Nov 13, 2022 - News

Six dead after midair collision at Dallas airshow

A B-17 Flying Fortress like the one that crashed in Dallas. Photo: Liang Sen/Xinhua via Getty Images

A Boeing B-17 Flying Fortress and a Bell P-63 Kingcobra collided midair at the Wings Over Dallas airshow on Saturday afternoon, according to the Federal Aviation Administration.

The latest: Six people were killed in the crash, Dallas County Judge Clay Jenkins said on Twitter. No spectators were injured.

What happened: Videos posted to social media appeared to show the smaller P-63 bank and slam into the slower B-17 as horrified onlookers watched. The B-17 split in half before falling to ground, where a large fireball emerged.

  • Leah Block, a spokesperson for the Commemorative Air Force, told ABC News that she believes there were five crew members on the B-17 and one aboard the P-63.
  • The crash occurred near the Dallas Executive Airport, about 10 miles south of downtown.

Details: Allied Pilots, a union representing American Airlines pilots, identified two of the B-17 crew as former union members — Terry Barker, 67, and Len Root, 66 — according to the Dallas Morning News.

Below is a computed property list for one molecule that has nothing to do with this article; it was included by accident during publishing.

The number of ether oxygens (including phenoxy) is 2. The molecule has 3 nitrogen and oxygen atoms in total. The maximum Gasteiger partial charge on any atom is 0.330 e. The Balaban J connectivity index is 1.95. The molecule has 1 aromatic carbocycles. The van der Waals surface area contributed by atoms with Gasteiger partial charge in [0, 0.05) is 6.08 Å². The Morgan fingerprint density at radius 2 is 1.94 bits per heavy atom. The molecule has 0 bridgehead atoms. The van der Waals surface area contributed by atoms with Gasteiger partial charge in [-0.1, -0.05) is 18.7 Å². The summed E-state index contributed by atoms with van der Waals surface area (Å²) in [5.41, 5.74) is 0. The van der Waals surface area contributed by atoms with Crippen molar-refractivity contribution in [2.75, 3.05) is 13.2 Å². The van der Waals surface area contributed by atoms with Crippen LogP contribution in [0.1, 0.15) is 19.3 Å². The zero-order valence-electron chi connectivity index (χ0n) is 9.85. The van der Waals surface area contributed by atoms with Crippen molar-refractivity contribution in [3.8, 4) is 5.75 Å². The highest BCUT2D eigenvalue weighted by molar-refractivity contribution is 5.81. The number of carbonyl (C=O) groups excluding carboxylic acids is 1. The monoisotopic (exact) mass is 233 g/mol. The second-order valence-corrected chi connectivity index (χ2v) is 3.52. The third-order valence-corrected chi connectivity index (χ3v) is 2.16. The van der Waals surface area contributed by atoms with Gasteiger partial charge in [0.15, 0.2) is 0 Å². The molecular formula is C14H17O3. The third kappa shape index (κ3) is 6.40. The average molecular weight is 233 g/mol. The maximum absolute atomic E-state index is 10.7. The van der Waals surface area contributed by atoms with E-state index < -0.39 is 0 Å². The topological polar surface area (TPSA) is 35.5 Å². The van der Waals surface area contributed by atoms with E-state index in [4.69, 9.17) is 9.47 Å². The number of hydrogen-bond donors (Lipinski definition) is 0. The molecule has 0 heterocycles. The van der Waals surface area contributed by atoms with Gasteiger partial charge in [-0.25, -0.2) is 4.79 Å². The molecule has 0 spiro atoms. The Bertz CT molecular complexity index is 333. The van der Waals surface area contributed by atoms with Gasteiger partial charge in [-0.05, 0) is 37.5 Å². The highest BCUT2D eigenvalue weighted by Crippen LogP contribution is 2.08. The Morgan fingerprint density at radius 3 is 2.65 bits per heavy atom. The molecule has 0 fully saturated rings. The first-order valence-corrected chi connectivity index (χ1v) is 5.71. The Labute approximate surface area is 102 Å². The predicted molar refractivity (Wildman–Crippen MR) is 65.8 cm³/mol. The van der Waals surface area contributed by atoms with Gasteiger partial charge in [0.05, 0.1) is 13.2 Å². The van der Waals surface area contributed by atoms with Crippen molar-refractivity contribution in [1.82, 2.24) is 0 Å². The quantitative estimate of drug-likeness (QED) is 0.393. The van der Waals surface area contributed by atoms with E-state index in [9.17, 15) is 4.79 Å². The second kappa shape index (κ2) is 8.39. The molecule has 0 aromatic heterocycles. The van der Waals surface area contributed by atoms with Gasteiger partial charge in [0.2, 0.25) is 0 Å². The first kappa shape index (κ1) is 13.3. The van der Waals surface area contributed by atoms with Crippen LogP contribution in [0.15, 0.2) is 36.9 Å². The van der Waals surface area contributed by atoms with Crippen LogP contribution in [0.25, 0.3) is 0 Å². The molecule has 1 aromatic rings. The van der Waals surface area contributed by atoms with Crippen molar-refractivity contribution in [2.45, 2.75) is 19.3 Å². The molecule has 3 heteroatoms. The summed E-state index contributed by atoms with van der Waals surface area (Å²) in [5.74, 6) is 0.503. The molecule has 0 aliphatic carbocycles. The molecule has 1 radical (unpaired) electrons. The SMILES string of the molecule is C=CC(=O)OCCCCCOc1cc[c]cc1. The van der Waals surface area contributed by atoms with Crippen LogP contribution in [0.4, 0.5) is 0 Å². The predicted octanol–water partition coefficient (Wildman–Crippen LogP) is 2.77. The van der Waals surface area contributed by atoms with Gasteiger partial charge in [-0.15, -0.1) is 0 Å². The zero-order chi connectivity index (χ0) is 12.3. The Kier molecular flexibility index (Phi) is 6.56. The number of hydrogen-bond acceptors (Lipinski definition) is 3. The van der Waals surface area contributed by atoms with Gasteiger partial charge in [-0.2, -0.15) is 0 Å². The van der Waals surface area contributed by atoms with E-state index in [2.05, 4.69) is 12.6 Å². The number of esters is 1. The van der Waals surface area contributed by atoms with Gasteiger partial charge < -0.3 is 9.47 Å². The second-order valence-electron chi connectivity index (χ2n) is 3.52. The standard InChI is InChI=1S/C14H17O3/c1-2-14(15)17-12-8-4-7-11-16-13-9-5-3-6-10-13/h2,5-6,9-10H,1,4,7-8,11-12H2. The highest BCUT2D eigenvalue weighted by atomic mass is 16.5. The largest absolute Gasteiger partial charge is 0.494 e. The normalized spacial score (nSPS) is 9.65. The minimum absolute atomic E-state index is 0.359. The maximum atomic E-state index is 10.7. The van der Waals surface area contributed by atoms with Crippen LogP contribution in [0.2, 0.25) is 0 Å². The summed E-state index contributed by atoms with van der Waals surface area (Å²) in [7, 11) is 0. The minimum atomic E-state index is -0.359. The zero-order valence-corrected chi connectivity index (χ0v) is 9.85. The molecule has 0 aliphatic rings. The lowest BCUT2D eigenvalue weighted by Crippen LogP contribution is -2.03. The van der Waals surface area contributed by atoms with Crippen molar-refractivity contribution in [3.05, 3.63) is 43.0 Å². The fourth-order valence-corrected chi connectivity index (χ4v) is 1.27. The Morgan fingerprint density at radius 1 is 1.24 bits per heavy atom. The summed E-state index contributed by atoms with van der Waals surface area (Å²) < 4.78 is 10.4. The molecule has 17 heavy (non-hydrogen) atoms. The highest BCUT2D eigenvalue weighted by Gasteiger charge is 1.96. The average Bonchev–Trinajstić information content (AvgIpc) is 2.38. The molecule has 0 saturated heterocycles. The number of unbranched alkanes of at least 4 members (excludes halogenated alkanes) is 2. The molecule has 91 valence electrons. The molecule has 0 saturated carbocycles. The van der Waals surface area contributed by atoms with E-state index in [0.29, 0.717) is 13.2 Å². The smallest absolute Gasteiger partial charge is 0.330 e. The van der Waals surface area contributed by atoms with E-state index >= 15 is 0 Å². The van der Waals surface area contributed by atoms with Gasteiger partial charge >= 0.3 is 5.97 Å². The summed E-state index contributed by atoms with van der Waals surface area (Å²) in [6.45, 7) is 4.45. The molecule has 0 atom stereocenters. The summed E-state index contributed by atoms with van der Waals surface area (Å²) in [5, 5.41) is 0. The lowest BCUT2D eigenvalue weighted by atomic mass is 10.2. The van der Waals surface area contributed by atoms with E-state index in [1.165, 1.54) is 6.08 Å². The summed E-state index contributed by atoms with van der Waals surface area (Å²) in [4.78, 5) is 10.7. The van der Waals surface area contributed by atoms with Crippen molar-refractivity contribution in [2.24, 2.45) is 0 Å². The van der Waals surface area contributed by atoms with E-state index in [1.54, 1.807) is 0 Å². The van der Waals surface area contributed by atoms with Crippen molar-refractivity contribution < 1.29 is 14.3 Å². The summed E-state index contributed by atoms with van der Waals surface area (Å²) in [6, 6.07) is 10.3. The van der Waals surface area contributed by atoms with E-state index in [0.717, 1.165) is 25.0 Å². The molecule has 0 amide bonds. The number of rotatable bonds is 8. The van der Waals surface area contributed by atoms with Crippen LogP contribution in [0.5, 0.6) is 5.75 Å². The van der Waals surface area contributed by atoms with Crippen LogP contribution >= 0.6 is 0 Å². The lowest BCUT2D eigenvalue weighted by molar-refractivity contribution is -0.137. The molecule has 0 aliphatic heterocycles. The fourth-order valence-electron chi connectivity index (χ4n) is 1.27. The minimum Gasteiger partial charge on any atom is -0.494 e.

• Both planes were from Houston, according to the Commemorative Air Force, the group that put on the airshow.
  • About 4,000 people attended the event, which was meant to educate the public about World War II history and honor American veterans, per the New York Times. Some witnesses initially believed the crash was part of the show.

What they're saying: Hank Coates, president of the Commemorative Air Force, said at a news conference that the group's pilots were well-trained and licensed volunteers, typically former airline or military pilots. He noted that a midair collision at an airshow like this is "extremely rare," per the Washington Post.

Between the lines: Airshow safety has been a concern for years. Since 1982, the National Transportation Safety Board has investigated at least 21 accidents involving World War II-era bombers, resulting in 23 deaths, according to the AP.

What's next: The FAA and the NTSB will investigate the incident. Crash investigations can take several years to complete.


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